(February 28, 2011)
[Please include your first and last names, and your city and state of residence. Thank you.]
Egyptian Hopes: Gilles d'Aymery's Blips #104
To the Editor:
The theme "Mubarak out" is, of course, a euphemism for the real problems facing the ordinary Egyptian. How do you fight that? If the people were to go into the street and complain about the bad water, no garbage removal, low incomes, education levels, etc., etc., the government could react. They would make promises and even make some changes (maybe). But, they would also have the excuse to remove the "rabble" from the streets and go back to business as usual.
On the other hand, getting rid of Mubarak is a pretty good start, although you cannot make an omelet by breaking just one egg. That won't be enough to go round.
The Egyptian people need much more than that. They need a new Constitution and all that goes with it. Democracy is messy, and sometimes it is filled with crazy ideas (see Michele Bachman & the Tea Party nuts). But getting to the agonizing end is worth the effort.
Of course you are right. Food, water, and employment are the real problems. Most of the Arab Middle East is in the same boat. Overpopulation, limited resources, even unpredictable weather, are all factors that make folks unhappy.
"Democracy" -- The American Way, as explained by Mr. Barker in the next article certainly is not the answer. I would never recommend our horse and buggy system from the 18th century to anyone. A parliamentary system works better.
We will see what happens, but my hopes are not high for the Egyptian people.
Robert E. Fowler
Mondsee, Austria - February 14, 2011
A Gift from the Cutting Room Floor: Peter Byrne's Young, Spanish Speaking, And Following The Crowd
To the Editor:
Since the original foreword was considerably edited unfortunately, perhaps Peter Byrne might want to read this, which will appeal to his thinking side, and even irritate him somewhat more: "Unedited Foreword to Granta's 'Best of Young Spanish Language Novelists' Issue," on line at:
Barcelona, Spain - February 21, 2011
[Ed. Aurelio Major is the co-founding editor (with Valerie Miles) of the Spanish edition of Granta magazine.]
Peter Byrne follows up:
Dear Aurelio Major,
There's nothing irritating about the uncut version of your and Valerie Miles's foreword to Granta 113, The Best of Young Spanish Language Novelists. Thanks for bringing it to my attention. My irritation is rather with whoever cut it. Surely more is better when furnishing context for 22 writers in translation from a dozen countries. You must have winced when the marketeer told you he was cutting in order to reach "a wider public with perhaps less concern about context." That public is hardly concerned with selections from Spanish language writers with or without background.
Interesting your question to the young writers about authors having -- beyond their fiction -- "active influence in the public sphere." It's no surprise that they didn't see the possibility. It would have been more interesting to ask them which way their influence would tend if perchance it were possible. Wasn't there once something called youthful idealism?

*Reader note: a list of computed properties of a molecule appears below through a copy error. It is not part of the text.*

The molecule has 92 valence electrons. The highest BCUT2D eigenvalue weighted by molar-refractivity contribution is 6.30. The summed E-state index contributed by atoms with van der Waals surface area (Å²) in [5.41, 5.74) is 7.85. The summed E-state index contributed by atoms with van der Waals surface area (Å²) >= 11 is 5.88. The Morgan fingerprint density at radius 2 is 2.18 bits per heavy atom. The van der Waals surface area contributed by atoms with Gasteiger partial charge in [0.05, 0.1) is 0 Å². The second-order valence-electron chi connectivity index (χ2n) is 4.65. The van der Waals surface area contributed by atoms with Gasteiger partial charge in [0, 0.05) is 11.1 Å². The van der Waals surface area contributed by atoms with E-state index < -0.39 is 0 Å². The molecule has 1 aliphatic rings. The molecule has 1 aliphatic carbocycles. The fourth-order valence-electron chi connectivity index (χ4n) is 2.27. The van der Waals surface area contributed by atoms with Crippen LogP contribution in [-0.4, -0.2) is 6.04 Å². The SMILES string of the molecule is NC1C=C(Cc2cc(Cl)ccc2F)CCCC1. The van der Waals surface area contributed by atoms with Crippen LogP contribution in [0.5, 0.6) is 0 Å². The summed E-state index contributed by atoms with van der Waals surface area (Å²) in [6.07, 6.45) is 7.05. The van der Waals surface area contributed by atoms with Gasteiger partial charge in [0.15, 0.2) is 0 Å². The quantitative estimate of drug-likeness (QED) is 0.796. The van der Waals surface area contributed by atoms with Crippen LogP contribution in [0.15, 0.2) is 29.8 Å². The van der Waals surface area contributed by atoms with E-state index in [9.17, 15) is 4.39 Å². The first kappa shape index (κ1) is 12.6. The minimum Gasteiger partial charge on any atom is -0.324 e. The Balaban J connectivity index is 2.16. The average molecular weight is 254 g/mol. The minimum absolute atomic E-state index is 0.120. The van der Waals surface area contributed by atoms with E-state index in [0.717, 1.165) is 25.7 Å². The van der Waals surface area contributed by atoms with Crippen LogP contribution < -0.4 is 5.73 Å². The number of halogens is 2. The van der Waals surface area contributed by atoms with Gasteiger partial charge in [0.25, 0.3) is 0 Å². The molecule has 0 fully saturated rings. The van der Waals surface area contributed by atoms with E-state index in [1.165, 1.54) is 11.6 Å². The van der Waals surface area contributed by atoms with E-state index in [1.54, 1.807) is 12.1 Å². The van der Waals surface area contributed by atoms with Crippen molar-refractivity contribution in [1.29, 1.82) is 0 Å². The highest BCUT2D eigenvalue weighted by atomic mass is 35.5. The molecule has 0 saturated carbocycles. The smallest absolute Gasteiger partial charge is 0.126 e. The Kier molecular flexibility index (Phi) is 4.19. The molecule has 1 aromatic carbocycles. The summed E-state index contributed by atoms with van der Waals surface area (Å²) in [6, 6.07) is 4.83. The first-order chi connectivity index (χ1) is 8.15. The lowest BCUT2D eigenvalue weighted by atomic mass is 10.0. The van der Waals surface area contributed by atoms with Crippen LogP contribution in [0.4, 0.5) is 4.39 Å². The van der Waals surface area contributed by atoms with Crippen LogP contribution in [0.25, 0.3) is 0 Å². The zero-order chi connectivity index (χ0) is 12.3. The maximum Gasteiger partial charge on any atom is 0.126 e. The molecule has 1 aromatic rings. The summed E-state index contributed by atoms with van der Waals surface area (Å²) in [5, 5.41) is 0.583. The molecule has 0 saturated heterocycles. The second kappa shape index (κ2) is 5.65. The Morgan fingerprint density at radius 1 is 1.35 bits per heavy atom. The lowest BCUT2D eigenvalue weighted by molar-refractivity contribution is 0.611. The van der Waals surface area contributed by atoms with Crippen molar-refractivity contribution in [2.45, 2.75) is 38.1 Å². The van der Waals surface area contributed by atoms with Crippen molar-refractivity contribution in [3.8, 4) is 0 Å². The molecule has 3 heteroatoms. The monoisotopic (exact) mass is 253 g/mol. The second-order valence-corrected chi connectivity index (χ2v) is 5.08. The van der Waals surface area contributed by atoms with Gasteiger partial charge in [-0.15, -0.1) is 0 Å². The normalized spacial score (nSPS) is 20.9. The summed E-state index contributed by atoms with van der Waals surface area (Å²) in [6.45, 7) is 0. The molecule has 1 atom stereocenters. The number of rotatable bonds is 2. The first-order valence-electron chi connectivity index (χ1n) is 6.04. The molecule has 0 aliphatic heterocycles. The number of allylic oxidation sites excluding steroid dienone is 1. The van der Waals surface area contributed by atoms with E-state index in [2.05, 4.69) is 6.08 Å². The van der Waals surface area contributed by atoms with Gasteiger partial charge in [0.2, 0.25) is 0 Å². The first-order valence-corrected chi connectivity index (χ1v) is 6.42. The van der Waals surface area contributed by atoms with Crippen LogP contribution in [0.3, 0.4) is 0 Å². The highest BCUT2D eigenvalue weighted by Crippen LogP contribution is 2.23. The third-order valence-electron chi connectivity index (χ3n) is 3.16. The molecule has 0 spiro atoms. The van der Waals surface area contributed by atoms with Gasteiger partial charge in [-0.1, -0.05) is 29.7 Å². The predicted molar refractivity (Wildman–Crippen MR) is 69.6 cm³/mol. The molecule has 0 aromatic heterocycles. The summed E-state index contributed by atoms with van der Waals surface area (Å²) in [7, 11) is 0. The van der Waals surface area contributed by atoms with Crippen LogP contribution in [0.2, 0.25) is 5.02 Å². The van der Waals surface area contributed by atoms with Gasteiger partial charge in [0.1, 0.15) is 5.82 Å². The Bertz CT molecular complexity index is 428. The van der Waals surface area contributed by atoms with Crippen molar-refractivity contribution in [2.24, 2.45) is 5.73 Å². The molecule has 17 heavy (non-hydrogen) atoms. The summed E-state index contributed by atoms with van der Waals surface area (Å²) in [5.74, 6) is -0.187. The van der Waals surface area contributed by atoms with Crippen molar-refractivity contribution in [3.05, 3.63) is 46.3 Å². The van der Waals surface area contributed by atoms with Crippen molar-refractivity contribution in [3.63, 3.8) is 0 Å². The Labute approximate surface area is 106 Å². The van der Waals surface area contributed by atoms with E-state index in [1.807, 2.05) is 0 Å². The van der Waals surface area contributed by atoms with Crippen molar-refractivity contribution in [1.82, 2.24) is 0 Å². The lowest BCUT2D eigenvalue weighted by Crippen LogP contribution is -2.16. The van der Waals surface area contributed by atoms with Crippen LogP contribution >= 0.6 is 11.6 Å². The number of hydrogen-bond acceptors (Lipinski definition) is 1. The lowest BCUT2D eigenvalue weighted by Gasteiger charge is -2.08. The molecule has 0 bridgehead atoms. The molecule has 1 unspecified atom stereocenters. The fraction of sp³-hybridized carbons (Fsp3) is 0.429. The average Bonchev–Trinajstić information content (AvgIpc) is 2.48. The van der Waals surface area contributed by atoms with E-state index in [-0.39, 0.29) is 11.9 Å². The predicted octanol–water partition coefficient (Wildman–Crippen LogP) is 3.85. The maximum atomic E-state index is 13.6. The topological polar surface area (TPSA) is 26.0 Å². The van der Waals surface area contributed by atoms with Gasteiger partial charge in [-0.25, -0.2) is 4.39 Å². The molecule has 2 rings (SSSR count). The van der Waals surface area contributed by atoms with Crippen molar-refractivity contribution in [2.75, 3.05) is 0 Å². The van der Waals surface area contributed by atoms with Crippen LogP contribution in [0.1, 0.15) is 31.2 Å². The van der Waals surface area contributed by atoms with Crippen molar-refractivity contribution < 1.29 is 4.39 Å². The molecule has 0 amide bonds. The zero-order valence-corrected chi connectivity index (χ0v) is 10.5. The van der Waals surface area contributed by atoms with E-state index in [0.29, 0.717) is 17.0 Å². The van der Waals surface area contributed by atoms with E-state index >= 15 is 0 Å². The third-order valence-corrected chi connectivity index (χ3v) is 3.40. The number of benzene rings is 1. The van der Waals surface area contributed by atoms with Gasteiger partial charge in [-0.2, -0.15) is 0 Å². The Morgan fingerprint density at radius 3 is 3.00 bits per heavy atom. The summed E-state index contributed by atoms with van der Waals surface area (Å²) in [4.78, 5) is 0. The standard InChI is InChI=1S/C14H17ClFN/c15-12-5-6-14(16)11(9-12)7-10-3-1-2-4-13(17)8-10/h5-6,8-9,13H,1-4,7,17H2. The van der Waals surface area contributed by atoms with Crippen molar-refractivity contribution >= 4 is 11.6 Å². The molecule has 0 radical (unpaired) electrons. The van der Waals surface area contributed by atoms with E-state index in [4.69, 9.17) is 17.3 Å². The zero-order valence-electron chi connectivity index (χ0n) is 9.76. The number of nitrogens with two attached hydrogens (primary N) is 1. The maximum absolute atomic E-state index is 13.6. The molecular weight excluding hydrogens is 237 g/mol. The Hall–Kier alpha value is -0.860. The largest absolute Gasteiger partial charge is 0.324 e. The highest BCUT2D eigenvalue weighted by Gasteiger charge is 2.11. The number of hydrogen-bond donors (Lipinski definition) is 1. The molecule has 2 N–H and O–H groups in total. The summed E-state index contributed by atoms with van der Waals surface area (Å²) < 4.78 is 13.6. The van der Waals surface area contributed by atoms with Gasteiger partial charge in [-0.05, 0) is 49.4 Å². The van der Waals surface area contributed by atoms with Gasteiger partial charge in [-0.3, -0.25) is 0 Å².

To the Editor:
The Blips from the Martian desk are often informative and well researched. Its author goes at great lengths to highlight what remains hidden in the mainstream media, all the while demonstrating his careful scholarship. His last three Blips on the swirling Arab revolts have been particularly interesting.
However, his analysis overemphasizes the material conditions behind the revolts in the Arab world -- what he calls "the socioeconomic system of power and property" -- and minimizes the human dimension of these upheavals. The young protesters wanted regime change in the name of freedom and human dignity, concepts that go far beyond material considerations and food prices. Is this due to an ideological bias?
In regard to high food prices the author notes the incidence of US production of biofuels, among other factors (bad weather, financial speculation, etc.), on these prices. This may well be factual, though in a very marginal way, but the pachyderm in the room for all to see, namely overpopulation, is nowhere to be found in his analysis. There is plenty of food to go around but too many mouths to feed. Yemen is a case in point: in average, each Yemeni family has six children. This is not sustainable, especially in light of water shortages afflicting the country (Sana'a, the country's capital, will run out of water within a decade as its aquifer is almost entirely depleted). To ignore overpopulation does a disservice to a better comprehension of the crises and conflicts about water and food that are bound to occur in the future.
Tempe, Arizona, USA - February 20, 2011
Missing the E: Peter Byrne's London Laughing (February 2008)
To the Editor:
Not a carp -- just to point out that Byrne's "Letter from London" article, as published, has the name of pluriennial London political figure and ex-mayor Ken Livingstone misspelled as "Livingston," throughout. I enjoyed browsing your Swans site, while checking the words of the Boris Vian antiwar song Le Déserteur and discovering its joint provenance.
Kind regards and many thanks,
Little England, U.K. - February 20, 2011
[Ed. Many thanks. We have issued a correction.]
Fresh from Peter Byrne's entrails, which are presently in London: "It's good to have readers. Michael Duggan is right. Ken Livingstone, cut down by the voters in 2008, shouldn't also have his name mutilated. As for moss, Mr. Duggan is wrong. Moss is soft and nice."
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